Landscape architect Jason Brownlee designed this outside oasis to mirror the circular design of the Mediterranean-style villa but added modern touches to accentuate the view. This ebb and flow design features a reflective, infinity-edge pool in black onyx with terraced water features that allow overflow to be caught in spa basins below. The perimeter overflow system allows the pool to level flush against the travertine floor of the upper patio and helps to frame the view for a continuous water-to-water illusion from pool to lake.
This landscape design concept was based on the modern lines of the home and allows the elegant forms to transfer onto the ground plane. The driveway and connecting pedestrian paths are formed concrete pads with a simple broom finish in a series of squares and rectangles. The voids between the pads are neatly topped with gray beach pebbles and allow rainwater to flow through, minimizing runoff onto the street. The pockets of plantings near the front entry contain sculptural accent plants, which are dramatic when illuminated by landscape lighting at night.
This hilltop home and garden in Bel Air boldly pairs modern design with sustainable practices. As guests move from the courtyard to back of the house, they'll find various grasses, sculptural succulents and a grove of Eucalyptus trees -- all of which require little water and maintenance. Sansevieria plants introduce this idea in the clean, contemporary courtyard.
Credits: Architecture: John Corry; Landscape Contractor: Steven Z. Volski + Associates
Architectural firm Specht Harpman's goal with this modern redesign was to preserve all of the site’s large live oaks while creating a sense of transparency that allows the landscape to flow through the living spaces. With soaring windows and uninterrupted views of those oaks, the main living room perfectly embodies this goal.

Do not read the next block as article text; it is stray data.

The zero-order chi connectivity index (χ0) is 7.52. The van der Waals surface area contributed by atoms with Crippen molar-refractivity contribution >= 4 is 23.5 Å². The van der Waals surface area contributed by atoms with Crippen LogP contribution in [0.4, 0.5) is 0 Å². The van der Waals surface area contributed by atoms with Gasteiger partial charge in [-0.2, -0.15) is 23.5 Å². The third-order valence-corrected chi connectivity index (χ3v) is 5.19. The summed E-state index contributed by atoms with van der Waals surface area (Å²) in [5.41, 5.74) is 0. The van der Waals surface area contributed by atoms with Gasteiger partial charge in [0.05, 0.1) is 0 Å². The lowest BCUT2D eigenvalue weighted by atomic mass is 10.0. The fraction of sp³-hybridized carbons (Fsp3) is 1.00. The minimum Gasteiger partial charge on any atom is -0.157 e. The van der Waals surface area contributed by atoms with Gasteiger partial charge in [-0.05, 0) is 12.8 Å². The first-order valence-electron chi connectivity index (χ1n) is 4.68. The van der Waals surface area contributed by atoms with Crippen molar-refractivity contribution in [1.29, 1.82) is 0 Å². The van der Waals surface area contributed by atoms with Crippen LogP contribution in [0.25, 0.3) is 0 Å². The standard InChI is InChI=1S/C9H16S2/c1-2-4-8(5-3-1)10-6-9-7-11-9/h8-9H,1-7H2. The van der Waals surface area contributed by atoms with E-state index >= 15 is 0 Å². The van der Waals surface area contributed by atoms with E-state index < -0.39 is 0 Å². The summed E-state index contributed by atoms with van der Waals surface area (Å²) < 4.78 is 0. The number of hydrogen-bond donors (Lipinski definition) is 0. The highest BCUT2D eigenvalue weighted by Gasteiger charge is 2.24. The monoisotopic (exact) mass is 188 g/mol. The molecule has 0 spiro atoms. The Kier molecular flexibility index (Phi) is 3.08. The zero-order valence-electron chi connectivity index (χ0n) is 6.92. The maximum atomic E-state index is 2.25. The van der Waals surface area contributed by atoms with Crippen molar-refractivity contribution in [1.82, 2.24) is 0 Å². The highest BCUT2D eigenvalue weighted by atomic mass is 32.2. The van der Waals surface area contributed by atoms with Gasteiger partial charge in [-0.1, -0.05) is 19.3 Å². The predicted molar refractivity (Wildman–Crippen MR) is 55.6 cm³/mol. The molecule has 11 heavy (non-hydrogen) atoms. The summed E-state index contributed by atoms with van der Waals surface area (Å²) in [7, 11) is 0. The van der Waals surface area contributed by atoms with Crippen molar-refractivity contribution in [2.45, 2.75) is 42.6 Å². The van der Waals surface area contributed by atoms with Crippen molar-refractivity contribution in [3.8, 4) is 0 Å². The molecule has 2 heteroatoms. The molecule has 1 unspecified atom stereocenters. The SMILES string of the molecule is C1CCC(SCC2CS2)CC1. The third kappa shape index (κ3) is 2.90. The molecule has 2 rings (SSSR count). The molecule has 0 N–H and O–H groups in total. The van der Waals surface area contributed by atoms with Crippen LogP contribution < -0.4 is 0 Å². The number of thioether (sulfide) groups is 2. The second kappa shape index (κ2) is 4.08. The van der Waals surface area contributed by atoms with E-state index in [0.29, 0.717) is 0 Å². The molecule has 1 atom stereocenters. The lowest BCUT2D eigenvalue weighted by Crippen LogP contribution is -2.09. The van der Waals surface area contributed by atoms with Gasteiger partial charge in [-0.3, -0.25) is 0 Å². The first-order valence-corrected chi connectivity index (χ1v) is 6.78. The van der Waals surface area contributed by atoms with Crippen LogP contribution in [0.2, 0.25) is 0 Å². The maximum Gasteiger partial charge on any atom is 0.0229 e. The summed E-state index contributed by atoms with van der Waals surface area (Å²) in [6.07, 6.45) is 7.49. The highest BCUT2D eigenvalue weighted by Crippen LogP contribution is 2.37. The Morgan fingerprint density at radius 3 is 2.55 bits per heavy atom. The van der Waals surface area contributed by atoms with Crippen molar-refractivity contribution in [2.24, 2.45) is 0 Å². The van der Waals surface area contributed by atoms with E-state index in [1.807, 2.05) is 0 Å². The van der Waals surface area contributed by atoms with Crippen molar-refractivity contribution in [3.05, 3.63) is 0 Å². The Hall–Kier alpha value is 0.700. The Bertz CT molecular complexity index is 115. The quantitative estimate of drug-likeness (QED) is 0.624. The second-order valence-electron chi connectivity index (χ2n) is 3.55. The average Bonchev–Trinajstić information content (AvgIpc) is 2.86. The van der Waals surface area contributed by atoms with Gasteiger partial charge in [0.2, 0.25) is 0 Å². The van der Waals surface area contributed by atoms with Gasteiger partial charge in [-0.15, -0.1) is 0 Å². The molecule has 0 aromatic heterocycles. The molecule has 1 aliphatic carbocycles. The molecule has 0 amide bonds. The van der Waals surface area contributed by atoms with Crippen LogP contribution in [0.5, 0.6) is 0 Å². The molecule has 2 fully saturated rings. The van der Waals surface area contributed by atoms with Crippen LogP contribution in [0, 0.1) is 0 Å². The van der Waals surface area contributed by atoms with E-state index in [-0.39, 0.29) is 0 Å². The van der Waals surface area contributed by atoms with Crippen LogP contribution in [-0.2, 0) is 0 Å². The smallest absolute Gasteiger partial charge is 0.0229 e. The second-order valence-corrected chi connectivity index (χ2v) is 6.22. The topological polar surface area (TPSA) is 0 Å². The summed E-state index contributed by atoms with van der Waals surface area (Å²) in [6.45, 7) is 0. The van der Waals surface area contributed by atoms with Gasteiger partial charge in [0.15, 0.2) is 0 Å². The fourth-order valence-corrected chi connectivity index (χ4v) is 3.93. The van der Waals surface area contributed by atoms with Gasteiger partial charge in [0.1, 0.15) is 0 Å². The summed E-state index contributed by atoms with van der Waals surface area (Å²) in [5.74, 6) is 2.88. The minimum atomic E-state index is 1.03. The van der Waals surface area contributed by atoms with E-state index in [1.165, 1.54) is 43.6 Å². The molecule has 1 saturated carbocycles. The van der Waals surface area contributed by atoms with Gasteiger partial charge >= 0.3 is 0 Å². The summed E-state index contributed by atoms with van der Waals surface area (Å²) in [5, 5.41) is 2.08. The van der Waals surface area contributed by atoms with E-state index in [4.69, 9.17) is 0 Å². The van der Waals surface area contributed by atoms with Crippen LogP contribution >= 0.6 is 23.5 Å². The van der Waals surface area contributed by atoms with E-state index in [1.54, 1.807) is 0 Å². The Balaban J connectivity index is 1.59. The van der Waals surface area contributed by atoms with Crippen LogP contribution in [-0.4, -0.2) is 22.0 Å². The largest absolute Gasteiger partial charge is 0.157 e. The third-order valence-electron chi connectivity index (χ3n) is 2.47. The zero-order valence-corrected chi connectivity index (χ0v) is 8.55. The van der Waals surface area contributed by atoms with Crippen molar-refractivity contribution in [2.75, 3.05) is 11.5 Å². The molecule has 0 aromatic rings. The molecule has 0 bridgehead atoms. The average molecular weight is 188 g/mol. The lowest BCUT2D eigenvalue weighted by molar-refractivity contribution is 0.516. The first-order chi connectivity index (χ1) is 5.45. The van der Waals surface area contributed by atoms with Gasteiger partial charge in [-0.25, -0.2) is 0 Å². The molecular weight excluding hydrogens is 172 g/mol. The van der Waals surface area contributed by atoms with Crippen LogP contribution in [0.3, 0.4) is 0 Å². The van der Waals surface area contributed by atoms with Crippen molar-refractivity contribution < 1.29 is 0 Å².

In the courtyard gallery garden at the 2016 San Francisco Decorator Showcase, landscape designer Megan Van Linda pays homage to the Venice Biennale, the biennial, internationally acclaimed exhibition of contemporary art in Italy. A custom mural by San Francisco artist The Apexer and a modern lounger add contemporary flair to the Italianate architecture of the home.
A cube-shaped terrarium has clean lines that lend themselves to modern design. When Jeffrey Schneider of Jeffrey's Terrariums creates his displays, the plants are sized proportionally to the vessels. "I like to think of the layouts as miniature landscapes," he says. This air plant terrarium holds Tillandsia streptophylla, filifolia, Bulbosa Guatemala, Ionantha Victoriana, Aeranthos and Funkiana, along with horn wood and river stone.
Beautiful planting beds curve toward the house, pointing the way to a wow of an upgraded entrance. Designer John Gidding built an expanded deck to encompass much more of the house and give it a modern profile, then painted the brick a soothing green. Arching walkways help anchor the home into the landscape and give people somewhere to walk besides the driveway.
This landscape design concept was based on the modern lines of the home and allows the elegant forms to transfer onto the ground plane. The driveway and connecting pedestrian paths are formed concrete pads with a simple broom finish in a series of squares and rectangles. The voids between the pads are neatly topped with gray beach pebbles and allow rainwater to flow through, minimizing runoff onto the street. The pockets of plantings near the front entry contain sculptural accent plants.
This modern, Southwestern style home gets a front yard makeover. The homeowners are concerned with water conservation in the summer months, so the designers used their desert surroundings to inspire their design. Because of the dry soil, erosion is always a worry, so a gabion wall was installed in the back of yard to help stave off any erosion issues. Flowerbeds were then added around the steps leading to the front door. Those beds were filled with desert plants that can easily handle the lack of water they will receive in the summer months. Then, landscapers added stones instead of mulch or grass to fill in the beds and in between the driveway and the stairs to keep down the reliance on water and to give the design a desert feel.